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Public Health Nutr. 2007 Jul;10(7):739-46. Epub 2007 Feb 22.

Food habits and physical activity patterns among Palestinian adolescents: findings from the national study of Palestinian schoolchildren (HBSC-WBG2004).

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Department of Public Health, Faculty of Medicine, Ghent University, Belgium.



To describe the food habits and physical (in)activity patterns and to investigate the relationship with sociodemographic factors among Palestinian adolescents.


The Palestinian Health Behaviour in School-aged Children (HBSC) is a cross-sectional survey of grades 6, 8, 10 and 12. Students completed a modified version of the international HBSC questionnaire. A total of 8885 students were included in this analysis; 53% were from the West Bank and 47% from the Gaza Strip.


Adolescents in the West Bank consume more fruit, meat, chicken, sweets and soft drinks, but less vegetables than adolescents in Gaza (P<0.01). Girls reported more daily consumption of fruit, vegetables and sweets than boys (P<0.001), and less consumption of soft drinks, milk, meat and chicken (P<0.01). Boys were physically more active than girls (P<0.01), whereas girls reported doing more homework (P<0.001). Both boys and girls reported less physical activity with increasing age (P<0.001). Consumption of fruit and milk was positively associated with both parents' education, while consumption of meat, chicken and soft drinks was positively associated with mother's education only. Having breakfast on schooldays was positively associated with the father's education. Physical activity and television viewing were associated with the mother's education (P<0.01). The parents' level of education had no effect on vegetable consumption and dieting status.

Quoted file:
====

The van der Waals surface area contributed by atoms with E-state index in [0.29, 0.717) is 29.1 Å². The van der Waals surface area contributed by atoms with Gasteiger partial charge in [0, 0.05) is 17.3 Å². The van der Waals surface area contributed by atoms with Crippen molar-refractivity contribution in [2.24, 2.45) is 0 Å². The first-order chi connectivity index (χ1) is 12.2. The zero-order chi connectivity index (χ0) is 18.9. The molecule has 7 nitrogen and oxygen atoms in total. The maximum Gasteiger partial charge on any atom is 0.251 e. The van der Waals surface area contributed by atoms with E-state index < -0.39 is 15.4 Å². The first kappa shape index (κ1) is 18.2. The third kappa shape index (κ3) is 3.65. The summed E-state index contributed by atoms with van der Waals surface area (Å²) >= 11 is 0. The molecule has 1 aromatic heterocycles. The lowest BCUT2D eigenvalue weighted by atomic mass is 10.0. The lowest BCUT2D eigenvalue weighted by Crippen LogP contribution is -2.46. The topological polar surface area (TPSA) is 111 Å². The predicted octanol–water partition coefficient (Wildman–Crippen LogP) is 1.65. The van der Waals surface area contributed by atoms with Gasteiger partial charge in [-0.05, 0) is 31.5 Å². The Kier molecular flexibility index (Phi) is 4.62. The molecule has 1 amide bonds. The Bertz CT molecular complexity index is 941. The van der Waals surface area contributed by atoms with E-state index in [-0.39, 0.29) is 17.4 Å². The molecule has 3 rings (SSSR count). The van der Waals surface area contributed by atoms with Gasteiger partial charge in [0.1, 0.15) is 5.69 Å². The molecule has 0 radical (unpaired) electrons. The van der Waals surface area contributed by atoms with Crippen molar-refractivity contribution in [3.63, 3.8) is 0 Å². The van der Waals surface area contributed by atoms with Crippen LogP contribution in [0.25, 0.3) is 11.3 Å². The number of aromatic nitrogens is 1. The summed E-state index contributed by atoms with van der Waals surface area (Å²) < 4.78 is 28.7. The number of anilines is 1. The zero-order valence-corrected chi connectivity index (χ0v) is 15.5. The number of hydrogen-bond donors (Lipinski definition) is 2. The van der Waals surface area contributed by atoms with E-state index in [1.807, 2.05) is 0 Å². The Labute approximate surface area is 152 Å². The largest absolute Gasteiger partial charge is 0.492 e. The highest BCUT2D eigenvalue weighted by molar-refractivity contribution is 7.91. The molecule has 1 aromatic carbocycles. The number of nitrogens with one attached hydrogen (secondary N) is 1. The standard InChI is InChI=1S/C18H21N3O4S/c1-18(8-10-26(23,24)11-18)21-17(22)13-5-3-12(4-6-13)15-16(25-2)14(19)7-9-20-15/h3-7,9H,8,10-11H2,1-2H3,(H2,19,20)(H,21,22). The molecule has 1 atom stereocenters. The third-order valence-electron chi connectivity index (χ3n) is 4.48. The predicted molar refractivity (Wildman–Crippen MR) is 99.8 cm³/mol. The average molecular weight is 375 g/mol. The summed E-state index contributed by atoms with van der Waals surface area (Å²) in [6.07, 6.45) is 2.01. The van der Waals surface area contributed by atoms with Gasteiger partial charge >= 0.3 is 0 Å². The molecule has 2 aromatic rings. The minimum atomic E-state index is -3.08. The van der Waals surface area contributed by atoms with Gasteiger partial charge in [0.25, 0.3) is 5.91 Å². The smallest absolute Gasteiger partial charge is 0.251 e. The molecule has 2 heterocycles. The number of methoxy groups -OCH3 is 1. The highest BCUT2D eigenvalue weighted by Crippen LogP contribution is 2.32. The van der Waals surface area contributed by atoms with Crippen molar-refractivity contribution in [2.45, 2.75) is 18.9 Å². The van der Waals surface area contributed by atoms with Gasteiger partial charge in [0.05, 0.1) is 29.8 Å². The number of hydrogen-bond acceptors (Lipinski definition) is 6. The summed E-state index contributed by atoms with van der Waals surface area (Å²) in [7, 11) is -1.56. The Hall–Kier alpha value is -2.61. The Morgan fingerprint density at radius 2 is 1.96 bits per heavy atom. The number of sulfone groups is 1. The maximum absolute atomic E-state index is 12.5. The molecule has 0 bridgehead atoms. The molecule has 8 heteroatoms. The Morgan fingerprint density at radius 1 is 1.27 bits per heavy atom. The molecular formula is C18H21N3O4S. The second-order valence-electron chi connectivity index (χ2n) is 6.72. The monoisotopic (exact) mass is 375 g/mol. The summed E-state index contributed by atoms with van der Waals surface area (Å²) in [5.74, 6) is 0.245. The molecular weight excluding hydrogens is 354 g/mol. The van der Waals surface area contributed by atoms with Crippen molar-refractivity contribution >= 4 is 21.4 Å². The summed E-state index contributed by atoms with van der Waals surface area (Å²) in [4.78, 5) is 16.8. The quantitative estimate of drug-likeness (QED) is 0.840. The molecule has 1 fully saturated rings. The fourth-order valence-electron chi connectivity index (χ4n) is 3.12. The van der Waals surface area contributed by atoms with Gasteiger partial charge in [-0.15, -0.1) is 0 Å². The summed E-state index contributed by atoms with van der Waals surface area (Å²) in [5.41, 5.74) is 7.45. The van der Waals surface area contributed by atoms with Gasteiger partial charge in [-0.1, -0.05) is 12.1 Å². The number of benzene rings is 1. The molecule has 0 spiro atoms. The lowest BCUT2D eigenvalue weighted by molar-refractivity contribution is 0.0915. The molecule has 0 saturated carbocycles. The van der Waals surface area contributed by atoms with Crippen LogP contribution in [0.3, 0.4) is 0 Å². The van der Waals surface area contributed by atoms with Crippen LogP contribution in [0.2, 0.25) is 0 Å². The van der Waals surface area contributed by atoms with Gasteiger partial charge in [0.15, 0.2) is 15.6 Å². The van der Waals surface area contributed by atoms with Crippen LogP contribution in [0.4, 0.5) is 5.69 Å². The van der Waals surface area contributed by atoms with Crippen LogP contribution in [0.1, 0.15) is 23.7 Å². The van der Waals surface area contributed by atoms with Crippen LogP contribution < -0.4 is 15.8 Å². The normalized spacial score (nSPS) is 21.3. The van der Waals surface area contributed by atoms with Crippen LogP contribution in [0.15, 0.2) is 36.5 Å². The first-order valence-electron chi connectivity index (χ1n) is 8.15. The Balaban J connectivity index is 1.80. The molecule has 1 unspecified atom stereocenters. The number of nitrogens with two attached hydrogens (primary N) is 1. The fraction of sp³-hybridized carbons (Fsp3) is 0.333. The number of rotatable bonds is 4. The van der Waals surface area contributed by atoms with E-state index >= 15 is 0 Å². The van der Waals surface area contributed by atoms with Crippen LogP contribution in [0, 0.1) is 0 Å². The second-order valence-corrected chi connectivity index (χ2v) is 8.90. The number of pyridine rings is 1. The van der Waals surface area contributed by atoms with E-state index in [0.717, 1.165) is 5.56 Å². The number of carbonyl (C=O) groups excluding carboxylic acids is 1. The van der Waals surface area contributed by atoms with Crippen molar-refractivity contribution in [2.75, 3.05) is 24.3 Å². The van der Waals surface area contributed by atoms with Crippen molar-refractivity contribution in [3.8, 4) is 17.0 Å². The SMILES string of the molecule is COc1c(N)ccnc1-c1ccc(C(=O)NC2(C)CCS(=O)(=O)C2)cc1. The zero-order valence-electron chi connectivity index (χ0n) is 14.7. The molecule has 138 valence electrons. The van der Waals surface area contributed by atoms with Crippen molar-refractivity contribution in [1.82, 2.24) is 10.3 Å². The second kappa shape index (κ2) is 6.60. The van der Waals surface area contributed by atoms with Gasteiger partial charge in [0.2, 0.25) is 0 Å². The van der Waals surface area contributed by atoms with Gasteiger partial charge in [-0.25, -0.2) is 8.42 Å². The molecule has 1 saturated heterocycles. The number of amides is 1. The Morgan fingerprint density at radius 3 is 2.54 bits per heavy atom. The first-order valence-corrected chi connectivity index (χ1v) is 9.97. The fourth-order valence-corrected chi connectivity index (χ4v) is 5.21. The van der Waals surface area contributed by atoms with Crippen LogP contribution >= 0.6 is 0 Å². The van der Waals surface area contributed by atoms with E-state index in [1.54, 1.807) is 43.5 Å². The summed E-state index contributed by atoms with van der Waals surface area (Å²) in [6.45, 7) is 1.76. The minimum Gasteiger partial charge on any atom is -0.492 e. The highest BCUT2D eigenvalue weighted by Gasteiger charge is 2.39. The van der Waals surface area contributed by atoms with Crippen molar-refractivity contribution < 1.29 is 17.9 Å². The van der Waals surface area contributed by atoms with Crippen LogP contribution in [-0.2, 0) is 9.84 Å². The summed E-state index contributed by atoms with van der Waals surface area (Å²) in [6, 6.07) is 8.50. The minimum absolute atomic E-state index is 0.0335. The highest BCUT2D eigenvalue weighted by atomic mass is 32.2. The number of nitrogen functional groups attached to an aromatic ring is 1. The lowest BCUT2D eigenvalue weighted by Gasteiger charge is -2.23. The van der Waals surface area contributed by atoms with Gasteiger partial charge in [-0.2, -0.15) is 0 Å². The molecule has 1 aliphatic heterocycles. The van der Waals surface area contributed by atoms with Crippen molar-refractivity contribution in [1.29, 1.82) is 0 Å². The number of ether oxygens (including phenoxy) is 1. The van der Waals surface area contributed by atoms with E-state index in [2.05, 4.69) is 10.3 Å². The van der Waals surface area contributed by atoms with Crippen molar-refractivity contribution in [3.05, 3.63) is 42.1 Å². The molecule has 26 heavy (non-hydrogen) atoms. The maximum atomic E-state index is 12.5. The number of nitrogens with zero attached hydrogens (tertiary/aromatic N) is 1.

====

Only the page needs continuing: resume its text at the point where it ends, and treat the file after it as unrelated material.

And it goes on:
This study indicated that there are problems with Palestinian adolescents' eating, dieting and physical activity. Regional, gender and parental socio-economic status differences should be taken into account in developing interventions. More detailed studies are needed with more elaborate instruments about food habits and physical activity of adolescents.

[Indexed for MEDLINE]

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